Less than 60 seconds—that’s how long it took me to discover I could be a criminal. All I needed was a little plastic card. Locked out of my house on a blustery morning, I borrowed a neighbor’s expired credit card and approached the task of breaking into my home with great skepticism. I had no clue what to do after inserting the card between the door and its frame. Surprisingly, I barely moved the card and learned that tripping a lock was even easier than it appears in the movies.
As quick and easy as it was to open a locked door with a credit card, it was nothing compared to how easy it has become for criminally astute minds to steal credit-card data. The recent security breach at TJX Cos. sent another warning of payment systems’ vulnerability. Retailers face a myriad of immediate risks—some of which may not even be on your radar screen.
Bob Carr, chairman and CEO of Heartland Payment Systems, Princeton, N.J., cautioned that retailers are likely oblivious to what he considers the single- greatest security risk: the storage of data contained on track two of credit cards, including the individual cardholder’s name, account number and CVV (card verification value) security codes.
“Although storing track-two data is prohibited by Visa and MasterCard, many software developers, either knowingly or unknowingly, broke the rules for storing data,” he explained. “If a fraudster hacks into the system and accesses that track-two data, they have enough information to create a ‘white plastic’ card that will act exactly like the actual credit card. With a credit-card number, a fraudster can make purchases on the Internet; with a white card, they can walk into any store and make purchases.”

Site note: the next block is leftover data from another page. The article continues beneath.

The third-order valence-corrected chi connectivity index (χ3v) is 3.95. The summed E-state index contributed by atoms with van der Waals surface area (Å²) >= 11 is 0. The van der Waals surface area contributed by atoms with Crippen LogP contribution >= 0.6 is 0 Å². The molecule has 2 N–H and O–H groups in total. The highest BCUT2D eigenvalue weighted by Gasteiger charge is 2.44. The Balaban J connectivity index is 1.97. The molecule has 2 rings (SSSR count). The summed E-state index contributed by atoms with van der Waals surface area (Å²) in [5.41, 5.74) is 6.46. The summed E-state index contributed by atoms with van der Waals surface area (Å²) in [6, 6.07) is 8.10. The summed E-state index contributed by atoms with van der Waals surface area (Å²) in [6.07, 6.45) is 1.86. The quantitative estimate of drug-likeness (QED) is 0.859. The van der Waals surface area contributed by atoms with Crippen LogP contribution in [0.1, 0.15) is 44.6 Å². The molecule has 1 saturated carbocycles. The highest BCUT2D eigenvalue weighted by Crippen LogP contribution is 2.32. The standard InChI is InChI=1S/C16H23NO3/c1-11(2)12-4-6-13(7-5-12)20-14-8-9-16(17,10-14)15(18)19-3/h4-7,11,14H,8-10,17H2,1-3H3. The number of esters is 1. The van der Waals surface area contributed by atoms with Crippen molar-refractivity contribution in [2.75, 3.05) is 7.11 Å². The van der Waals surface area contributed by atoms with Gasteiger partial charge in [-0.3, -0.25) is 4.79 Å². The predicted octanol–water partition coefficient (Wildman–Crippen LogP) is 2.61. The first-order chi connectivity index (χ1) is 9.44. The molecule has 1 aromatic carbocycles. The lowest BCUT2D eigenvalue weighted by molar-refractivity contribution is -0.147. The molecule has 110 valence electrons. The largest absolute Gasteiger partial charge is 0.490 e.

For the most part, retailers probably do not know whether their systems store track-two data, and particularly in the 1980s and ’90s (when many of the systems currently in place were written) it was not unusual for software developers to want to save all the data that was captured. At that time, confidence in the security of systems was running high, and professionally developed firewalls were thought to be virtually impenetrable.
Carr offered two recommendations for retailers. First, confirm that the software being used meets Visa’s Cardholder Information Security Program (CISP-certified) and MasterCard’s Data Security Standards (DSS-certified). Second, obtain a letter from the software developer stating that the rules have not been violated and track-two data is not being stored.
Additionally, retailers relying on payment processors should confirm that their partners are managing credit-card transactions with the greatest levels of security. One option is to request that all data comply with Data Encryption Standards (DES) before they are stored. The encryption process scrambles numbers prior to storage, and a secure code is required to restore the authenticity of data. The cost of encryption is modest when compared to the potential risk of compromised data. Heartland Payment Systems, which processes 1 billion credit-card transactions annually, added sufficient encryption abilities, with a $150,000 investment in hardware.